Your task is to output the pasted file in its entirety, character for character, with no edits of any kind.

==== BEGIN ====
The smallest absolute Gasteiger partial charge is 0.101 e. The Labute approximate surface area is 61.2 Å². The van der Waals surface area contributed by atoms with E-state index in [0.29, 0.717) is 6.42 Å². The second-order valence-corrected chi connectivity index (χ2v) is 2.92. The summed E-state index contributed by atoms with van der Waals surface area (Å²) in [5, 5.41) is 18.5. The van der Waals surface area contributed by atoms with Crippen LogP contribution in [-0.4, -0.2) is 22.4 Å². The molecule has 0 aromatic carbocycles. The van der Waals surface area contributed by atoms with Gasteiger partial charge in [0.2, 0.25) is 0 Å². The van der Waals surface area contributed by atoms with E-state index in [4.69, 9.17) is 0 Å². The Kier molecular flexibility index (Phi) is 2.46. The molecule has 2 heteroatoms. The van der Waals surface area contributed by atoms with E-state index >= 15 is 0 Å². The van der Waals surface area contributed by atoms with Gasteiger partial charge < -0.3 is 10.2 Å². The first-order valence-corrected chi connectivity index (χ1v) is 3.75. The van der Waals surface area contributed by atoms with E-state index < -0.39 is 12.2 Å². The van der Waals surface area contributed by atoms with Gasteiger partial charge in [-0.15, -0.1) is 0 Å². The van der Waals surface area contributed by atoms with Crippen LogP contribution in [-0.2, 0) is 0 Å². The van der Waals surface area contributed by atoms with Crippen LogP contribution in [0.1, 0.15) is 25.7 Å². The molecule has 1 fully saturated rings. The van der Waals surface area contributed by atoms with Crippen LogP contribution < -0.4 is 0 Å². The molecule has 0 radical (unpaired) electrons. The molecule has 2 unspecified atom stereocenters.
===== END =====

The smallest absolute Gasteiger partial charge is 0.101 e. The Labute approximate surface area is 61.2 Å². The van der Waals surface area contributed by atoms with E-state index in [0.29, 0.717) is 6.42 Å². The second-order valence-corrected chi connectivity index (χ2v) is 2.92. The summed E-state index contributed by atoms with van der Waals surface area (Å²) in [5, 5.41) is 18.5. The van der Waals surface area contributed by atoms with Crippen LogP contribution in [-0.4, -0.2) is 22.4 Å². The molecule has 0 aromatic carbocycles. The van der Waals surface area contributed by atoms with Gasteiger partial charge in [0.2, 0.25) is 0 Å². The van der Waals surface area contributed by atoms with E-state index in [4.69, 9.17) is 0 Å². The Kier molecular flexibility index (Phi) is 2.46. The molecule has 2 heteroatoms. The van der Waals surface area contributed by atoms with E-state index >= 15 is 0 Å². The van der Waals surface area contributed by atoms with Gasteiger partial charge < -0.3 is 10.2 Å². The first-order valence-corrected chi connectivity index (χ1v) is 3.75. The van der Waals surface area contributed by atoms with E-state index < -0.39 is 12.2 Å². The van der Waals surface area contributed by atoms with Gasteiger partial charge in [-0.15, -0.1) is 0 Å². The van der Waals surface area contributed by atoms with Crippen LogP contribution in [-0.2, 0) is 0 Å². The van der Waals surface area contributed by atoms with Crippen LogP contribution in [0.1, 0.15) is 25.7 Å². The molecule has 1 fully saturated rings. The van der Waals surface area contributed by atoms with Crippen LogP contribution < -0.4 is 0 Å². The molecule has 0 radical (unpaired) electrons. The molecule has 2 unspecified atom stereocenters.